The IT security researchers at Trend Micro recently discovered malware that has the potential to infect Linux-based servers. The malware, called Erebus, has been responsible for hijacking 153 Linux-based networks of a South Korean web-hosting company called NAYANA.
NAYANA’s clients affected
Erebus is a ransomware capable of infecting Linux operating systems. As such, around 3,400 of NAYANA’s clients were affected due to the attack with databases, websites and other files being encrypted.
The incident took place on 10th June. As of now, NAYANA has not received the keys to decrypt their files despite having paid three parts of the ransom. The fourth one, which is allegedly the last installment, is yet to be paid. However, according to NAYANA, the attackers claimed to provide the key after three payments.
What is Erebus?
According to Trend Micro’s report, Erebus was originally found back in September 2016. At the time, the malware was not that harmful and was being distributed through malware-containing advertisements. Once the user clicked on those ads, the ransomware would activate in the usual way.
The initial version of the Erebus only affected 423 file types and did so using the RSA-2048 encryption algorithm, thereby encrypting the files with the .encrypt extension. Furthermore, it was this variant that was using a number of websites in South Korea as a command-&-control (C&C) center.
Later, in February 2017, the malware had seemingly evolved as now it had the ability to bypass User Account Control (UAC). For those who may be unfamiliar with UAC, it is primarily a Windows privacy protection system that restricts anyone who is not authorized, to alter the user’s computer.
However, this later version of the Erebus was able to do so and inject ransomware ever so conveniently. The campaign in which this version was involved demanded a ransom of 0.085 bitcoins – equivalent to USD 216 at present – and threatened to delete the files in 96 hours if the ransom was not paid.
Now, however, Erebus has reached new heights by having the ability to bypass not only UAC but also affect entire networks that run on Linux. Given that most organizations today use Linux for their networks, it is no surprise to see that the effects of the malware are far-reaching.
How does the latest Erebus work?
According to Trend Micro, the most recent version of Erebus uses RSA algorithm to alter the AES keys in Windows and change the encryption key as such. Also, the attack is accompanied by a Bluetooth service so as to ensure that the ransomware does not break, even after the computer is rebooted.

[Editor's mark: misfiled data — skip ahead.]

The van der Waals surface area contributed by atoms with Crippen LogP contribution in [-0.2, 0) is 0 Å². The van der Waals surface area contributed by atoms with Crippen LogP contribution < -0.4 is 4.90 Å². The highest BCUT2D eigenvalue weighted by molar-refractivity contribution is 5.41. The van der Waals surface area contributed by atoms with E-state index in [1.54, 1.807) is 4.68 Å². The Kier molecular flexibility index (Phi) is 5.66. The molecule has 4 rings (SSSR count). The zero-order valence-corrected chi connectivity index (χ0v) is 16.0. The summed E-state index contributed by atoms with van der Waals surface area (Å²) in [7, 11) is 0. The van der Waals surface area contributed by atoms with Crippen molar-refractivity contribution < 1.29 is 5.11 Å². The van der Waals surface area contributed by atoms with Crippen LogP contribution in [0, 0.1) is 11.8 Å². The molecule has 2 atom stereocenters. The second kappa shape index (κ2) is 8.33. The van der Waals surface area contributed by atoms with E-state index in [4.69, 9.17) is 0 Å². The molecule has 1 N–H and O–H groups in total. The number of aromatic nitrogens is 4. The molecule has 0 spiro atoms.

This version can affect a total of 433 file types including databases, archives, office documents, email files, web-based files and multimedia files. The ransom demanded in this campaign amounts to 5 bitcoins, which is USD 12,344 currently.
Erebus is not the first of its kind
Although ransomware affecting Linux based networks are rare, they are, however, not new. Erebus is not the first ransomware to have affected networks running on Linux. In fact, Trend Micro claims that such ransomware was discovered as far back as in 2014.
Some of the ransomware include Linux.Encoder, Encrypter RaaS, KillDisk, KimcilWare and much more. All of these were allegedly developed from an open-source code project that was available as part of an educational campaign.
The ransomware for Linux, despite being somewhat inferior to those for Windows, are still potent enough to cause damage on a massive scale. This is because, a number of organizations and data centers use Linux, and hijacking such high-end systems can only mean catastrophe.
To avoid any accidents happening, IT officials and organizations running Linux-based networks need to take some serious precautions. The most obvious one is to simply keep the server updated with the latest firmware and anti-virus software.
Furthermore, it is always a good idea to keep a back-up of your data files in two to three separate locations. It is also repeatedly advised to avoid installing unknown third-party programs as these can act as potential gateways for such ransomware.
Lastly, IT administrators should keep monitoring the traffic that passes through the network and looks for anomalies by identifying any inconsistencies in event logs.
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